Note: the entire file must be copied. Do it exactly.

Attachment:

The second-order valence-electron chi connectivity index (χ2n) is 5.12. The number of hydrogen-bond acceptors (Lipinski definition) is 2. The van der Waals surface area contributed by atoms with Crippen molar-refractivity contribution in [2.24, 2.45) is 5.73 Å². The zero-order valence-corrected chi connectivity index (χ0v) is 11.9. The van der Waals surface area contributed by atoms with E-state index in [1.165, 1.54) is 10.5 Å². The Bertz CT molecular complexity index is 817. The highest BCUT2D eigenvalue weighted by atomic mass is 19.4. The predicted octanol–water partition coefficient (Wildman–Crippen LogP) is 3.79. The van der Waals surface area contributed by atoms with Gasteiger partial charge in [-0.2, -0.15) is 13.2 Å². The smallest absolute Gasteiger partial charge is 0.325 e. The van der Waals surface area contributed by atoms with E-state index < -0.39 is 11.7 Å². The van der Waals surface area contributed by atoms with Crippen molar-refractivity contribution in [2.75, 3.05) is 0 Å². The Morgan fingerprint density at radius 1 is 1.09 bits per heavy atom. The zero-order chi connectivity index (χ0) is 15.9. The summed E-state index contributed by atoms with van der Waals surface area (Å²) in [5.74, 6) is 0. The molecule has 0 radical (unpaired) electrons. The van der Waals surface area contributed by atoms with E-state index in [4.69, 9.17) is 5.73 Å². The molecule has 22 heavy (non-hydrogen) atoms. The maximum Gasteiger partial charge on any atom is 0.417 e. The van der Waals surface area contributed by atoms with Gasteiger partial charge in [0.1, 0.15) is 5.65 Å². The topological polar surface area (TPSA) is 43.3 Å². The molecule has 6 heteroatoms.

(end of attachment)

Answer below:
The second-order valence-electron chi connectivity index (χ2n) is 5.12. The number of hydrogen-bond acceptors (Lipinski definition) is 2. The van der Waals surface area contributed by atoms with Crippen molar-refractivity contribution in [2.24, 2.45) is 5.73 Å². The zero-order valence-corrected chi connectivity index (χ0v) is 11.9. The van der Waals surface area contributed by atoms with E-state index in [1.165, 1.54) is 10.5 Å². The Bertz CT molecular complexity index is 817. The highest BCUT2D eigenvalue weighted by atomic mass is 19.4. The predicted octanol–water partition coefficient (Wildman–Crippen LogP) is 3.79. The van der Waals surface area contributed by atoms with Gasteiger partial charge in [-0.2, -0.15) is 13.2 Å². The smallest absolute Gasteiger partial charge is 0.325 e. The van der Waals surface area contributed by atoms with E-state index < -0.39 is 11.7 Å². The van der Waals surface area contributed by atoms with Crippen molar-refractivity contribution in [2.75, 3.05) is 0 Å². The Morgan fingerprint density at radius 1 is 1.09 bits per heavy atom. The zero-order chi connectivity index (χ0) is 15.9. The summed E-state index contributed by atoms with van der Waals surface area (Å²) in [5.74, 6) is 0. The molecule has 0 radical (unpaired) electrons. The van der Waals surface area contributed by atoms with E-state index in [4.69, 9.17) is 5.73 Å². The molecule has 22 heavy (non-hydrogen) atoms. The maximum Gasteiger partial charge on any atom is 0.417 e. The van der Waals surface area contributed by atoms with Gasteiger partial charge in [0.1, 0.15) is 5.65 Å². The topological polar surface area (TPSA) is 43.3 Å². The molecule has 6 heteroatoms.